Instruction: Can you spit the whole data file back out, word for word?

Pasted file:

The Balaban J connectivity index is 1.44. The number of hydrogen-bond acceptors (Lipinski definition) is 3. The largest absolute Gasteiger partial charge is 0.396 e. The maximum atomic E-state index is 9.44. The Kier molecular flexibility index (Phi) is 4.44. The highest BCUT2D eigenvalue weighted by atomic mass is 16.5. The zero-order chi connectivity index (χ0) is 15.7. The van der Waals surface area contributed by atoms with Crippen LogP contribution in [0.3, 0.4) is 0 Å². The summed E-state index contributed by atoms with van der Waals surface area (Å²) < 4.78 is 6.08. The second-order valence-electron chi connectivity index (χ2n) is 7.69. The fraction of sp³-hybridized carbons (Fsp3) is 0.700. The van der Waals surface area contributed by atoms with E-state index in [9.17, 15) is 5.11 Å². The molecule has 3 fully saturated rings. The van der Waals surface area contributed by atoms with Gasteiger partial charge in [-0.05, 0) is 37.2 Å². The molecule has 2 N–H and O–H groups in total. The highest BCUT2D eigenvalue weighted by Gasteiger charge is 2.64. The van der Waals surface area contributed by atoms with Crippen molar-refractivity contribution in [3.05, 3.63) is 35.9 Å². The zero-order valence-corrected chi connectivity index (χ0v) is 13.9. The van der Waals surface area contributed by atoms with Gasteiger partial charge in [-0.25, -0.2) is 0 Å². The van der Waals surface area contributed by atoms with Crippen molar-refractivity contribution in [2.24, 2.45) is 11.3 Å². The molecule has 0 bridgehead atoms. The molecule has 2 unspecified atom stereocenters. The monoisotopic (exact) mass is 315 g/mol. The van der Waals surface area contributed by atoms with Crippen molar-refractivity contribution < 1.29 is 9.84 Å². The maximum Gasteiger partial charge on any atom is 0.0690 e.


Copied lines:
The Balaban J connectivity index is 1.44. The number of hydrogen-bond acceptors (Lipinski definition) is 3. The largest absolute Gasteiger partial charge is 0.396 e. The maximum atomic E-state index is 9.44. The Kier molecular flexibility index (Phi) is 4.44. The highest BCUT2D eigenvalue weighted by atomic mass is 16.5. The zero-order chi connectivity index (χ0) is 15.7. The van der Waals surface area contributed by atoms with Crippen LogP contribution in [0.3, 0.4) is 0 Å². The summed E-state index contributed by atoms with van der Waals surface area (Å²) < 4.78 is 6.08. The second-order valence-electron chi connectivity index (χ2n) is 7.69. The fraction of sp³-hybridized carbons (Fsp3) is 0.700. The van der Waals surface area contributed by atoms with E-state index in [9.17, 15) is 5.11 Å². The molecule has 3 fully saturated rings. The van der Waals surface area contributed by atoms with Gasteiger partial charge in [-0.05, 0) is 37.2 Å². The molecule has 2 N–H and O–H groups in total. The highest BCUT2D eigenvalue weighted by Gasteiger charge is 2.64. The van der Waals surface area contributed by atoms with Crippen molar-refractivity contribution in [3.05, 3.63) is 35.9 Å². The zero-order valence-corrected chi connectivity index (χ0v) is 13.9. The van der Waals surface area contributed by atoms with Gasteiger partial charge in [-0.25, -0.2) is 0 Å². The van der Waals surface area contributed by atoms with Crippen molar-refractivity contribution in [2.24, 2.45) is 11.3 Å². The molecule has 0 bridgehead atoms. The molecule has 2 unspecified atom stereocenters. The monoisotopic (exact) mass is 315 g/mol. The van der Waals surface area contributed by atoms with Crippen molar-refractivity contribution < 1.29 is 9.84 Å². The maximum Gasteiger partial charge on any atom is 0.0690 e.